The diagnosis of a diabetic foot ulcer is made by a local examination whereby an ulcer draining can be visible. A patient may demonstrate odor from the foot which is the obvious sign before the examination. The affected area is swollen and red in color on physical examination. a patient with a diabetic foot ulcer may also present with black tissue around the ulcer which is called eschar. A gangrene, which is death of tissues due to infectioncan also be evident around the ulcer. A patient can therefore present with odorous discharge, pain and numbness at the affected foot. A diabetic foot ulcer is grade in a scale of 0 to 3 where 0 is no foot ulcer but the foot is at risk (Alavi et al, 2014). A score of 1 implies that there is an ulcer but no infection while a score of 2 indicates that there is a deep ulcer exposing the joints and tendons. Thehighest score is a 3 which is the most severe score and indicates that there is an extensive ulcers and abscesses from infection.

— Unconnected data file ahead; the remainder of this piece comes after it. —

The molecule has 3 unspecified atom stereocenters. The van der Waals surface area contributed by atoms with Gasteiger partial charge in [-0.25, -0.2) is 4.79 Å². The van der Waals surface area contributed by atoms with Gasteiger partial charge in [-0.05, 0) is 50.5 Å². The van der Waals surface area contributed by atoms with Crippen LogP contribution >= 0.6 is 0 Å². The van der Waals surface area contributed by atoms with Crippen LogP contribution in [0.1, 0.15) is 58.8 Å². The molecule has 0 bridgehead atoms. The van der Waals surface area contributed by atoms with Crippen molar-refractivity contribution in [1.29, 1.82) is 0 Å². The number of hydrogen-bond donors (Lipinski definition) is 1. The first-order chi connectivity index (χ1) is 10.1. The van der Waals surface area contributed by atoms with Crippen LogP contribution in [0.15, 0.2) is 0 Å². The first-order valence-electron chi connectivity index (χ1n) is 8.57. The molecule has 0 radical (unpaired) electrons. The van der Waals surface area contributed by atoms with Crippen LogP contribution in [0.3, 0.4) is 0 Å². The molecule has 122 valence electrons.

Signs and Symptoms of Diabetic Ulcer

The signs of foot ulcers are not obvious, and it is wise that a diabetic patient performs adequate foot care and actively watches for any suggestive manifestations such as skin discoloration, black tissue or pain around the foot. The earliest sign of a diabetic foot ulcer is drainage from the foot of a patient. The discharge might stain the socks or even leak out of the shoes of the patient. The patient also experiences unusual swelling, irritation, and redness at the affected foot(Singh, Pai&Yuhhui, 2013). Odors may also emanate from the injured foot or feet which worsens the situation by impairing with the comfort of the patient.

A diabetic foot ulcer is characterized by a black tissue known as eschar surrounding the sore, and it is a severe problem. The tissue forms as a result of impaired blood flow into the area which causes the tissues to die and become black. Tissue death due to infections causes a complete or a partial gangrene around the diabetic foot ulcer. The formation of necrosis causes a discharge with a powerful odor which is characterized by severe pain and numbness. The patient may have a noticeable lump that is not always painful(Singh, Pai&Yuhhui, 2013).  A diabetic patient has dry feet most of the times which are prone to cracking and may, therefore, have calluses, corns, and bleeding wounds.

Focused Assessment